Ugandan President, Gen. Yoweri Museveni has blamed the failure of his country’s Parliament to pass the decade-old-National Biotechnology and Biosafety Bill into law, on widespread ignorance among most legislators.
He says the ignorant MPs–largely elected from villages and remote rural areas–cannot fully appreciate the power of modern science of biotechnology.
“We have been training such a large number of scientists and today they are able to develop and process anything…… First, the human resource in terms of scientists is there; secondly, the innovation fund is there but not yet enough to cover all scientists; thirdly improved seedlings and improved seeds I’m very happy, our scientists have developed them; today we have improved seeds for maize, millet, and for coffee. They even have used biotechnology to produce better seeds; but my MPs who need to modernise their thinking have failed to pass the biotechnology law; they have frustrated my scientists; you can hear them [scientists] expressing frustrations over there…….!” the largely jovial President said, amusing the audience and receiving applause from the scientists.
Tell people to stop spreading fear about biotechnology, he further said, adding that members of Parliament have refused to pass the Bill. they fear biotechnology for no good reason; but biotechnology is used to impart certain qualities; I don’t know what they fear; … for me I don’t think there’s no reason to fear!”
Speaking in the local dialect widely spoken in the area, the President said: …”The scientists used biotechnology to add something that imparts a special power to the seed; so the technology is good, useful and is available!
This open support for biotechnology is the first in a long time the Uganda leader has made publicly. However, he is a renowned strong supporter of science, technology and innovations.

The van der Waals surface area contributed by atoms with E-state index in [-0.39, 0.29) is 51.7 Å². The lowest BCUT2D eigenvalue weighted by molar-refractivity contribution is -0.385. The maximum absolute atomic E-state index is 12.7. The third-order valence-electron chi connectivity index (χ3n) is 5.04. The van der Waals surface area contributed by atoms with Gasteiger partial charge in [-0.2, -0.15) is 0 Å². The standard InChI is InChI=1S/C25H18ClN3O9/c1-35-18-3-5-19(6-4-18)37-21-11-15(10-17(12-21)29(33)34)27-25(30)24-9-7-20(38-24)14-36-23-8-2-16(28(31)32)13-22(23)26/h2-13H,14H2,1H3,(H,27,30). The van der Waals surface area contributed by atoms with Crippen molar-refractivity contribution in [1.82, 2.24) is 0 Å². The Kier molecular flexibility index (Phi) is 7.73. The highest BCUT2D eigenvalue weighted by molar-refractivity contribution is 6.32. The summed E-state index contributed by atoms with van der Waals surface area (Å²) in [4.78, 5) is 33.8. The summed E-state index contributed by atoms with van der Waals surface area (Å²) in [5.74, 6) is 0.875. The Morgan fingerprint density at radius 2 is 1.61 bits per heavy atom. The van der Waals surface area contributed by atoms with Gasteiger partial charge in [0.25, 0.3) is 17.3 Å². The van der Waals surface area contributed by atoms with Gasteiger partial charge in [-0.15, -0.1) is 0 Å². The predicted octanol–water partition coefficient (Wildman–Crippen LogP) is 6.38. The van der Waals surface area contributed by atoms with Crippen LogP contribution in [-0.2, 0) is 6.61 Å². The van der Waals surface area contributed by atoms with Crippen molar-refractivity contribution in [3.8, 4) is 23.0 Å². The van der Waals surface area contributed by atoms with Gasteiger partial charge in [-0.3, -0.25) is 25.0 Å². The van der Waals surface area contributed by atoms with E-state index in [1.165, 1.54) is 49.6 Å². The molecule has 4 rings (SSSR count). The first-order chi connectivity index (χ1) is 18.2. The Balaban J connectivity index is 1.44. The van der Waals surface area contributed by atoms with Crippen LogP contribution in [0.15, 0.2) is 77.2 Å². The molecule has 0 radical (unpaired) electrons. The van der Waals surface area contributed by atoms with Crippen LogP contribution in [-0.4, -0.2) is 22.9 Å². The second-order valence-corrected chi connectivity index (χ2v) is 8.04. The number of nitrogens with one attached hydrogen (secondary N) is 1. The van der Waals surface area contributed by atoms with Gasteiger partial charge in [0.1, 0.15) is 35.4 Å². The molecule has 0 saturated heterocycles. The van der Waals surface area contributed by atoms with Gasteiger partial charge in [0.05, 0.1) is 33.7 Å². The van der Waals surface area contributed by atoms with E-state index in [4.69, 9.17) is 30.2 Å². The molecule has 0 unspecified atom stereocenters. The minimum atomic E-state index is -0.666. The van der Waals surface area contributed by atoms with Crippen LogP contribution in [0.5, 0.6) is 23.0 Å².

He added that Ugandan scientists have solved many of the country’s problems, so we must pay them well to ensure they are stable and work harder.”Please my ministers and MPs, I need you to support my push to pay well our scientists. Some people have discouraged it, demanding that we democratise poor pay…. But for me I don’t mind if my pay is lower than that of our scientists, I’d be very happy if they earn much more than they do today,” he stressed.
It is not the first time the Uganda leader alluded to improving salary payment and other emolments to scientists, to boost their morale, so as to sustain their momentum of hard work.
Earlier, the Agriculture Minister, Tress Bucyanayandi had reported that Uganda was food secure, save for a “few pockets of food insufficiency or shortages due to poor yields as a result of prolonged drought” in some parts of the country. He thanked FAO, WFP and Oxfam for supporting uganda’s agricuultural sector, via technical and financial assistance, in addition to providing guidance to farmer adaptation to climate change.
Report adapted from excerpts from the NBSTV live coverage of the event.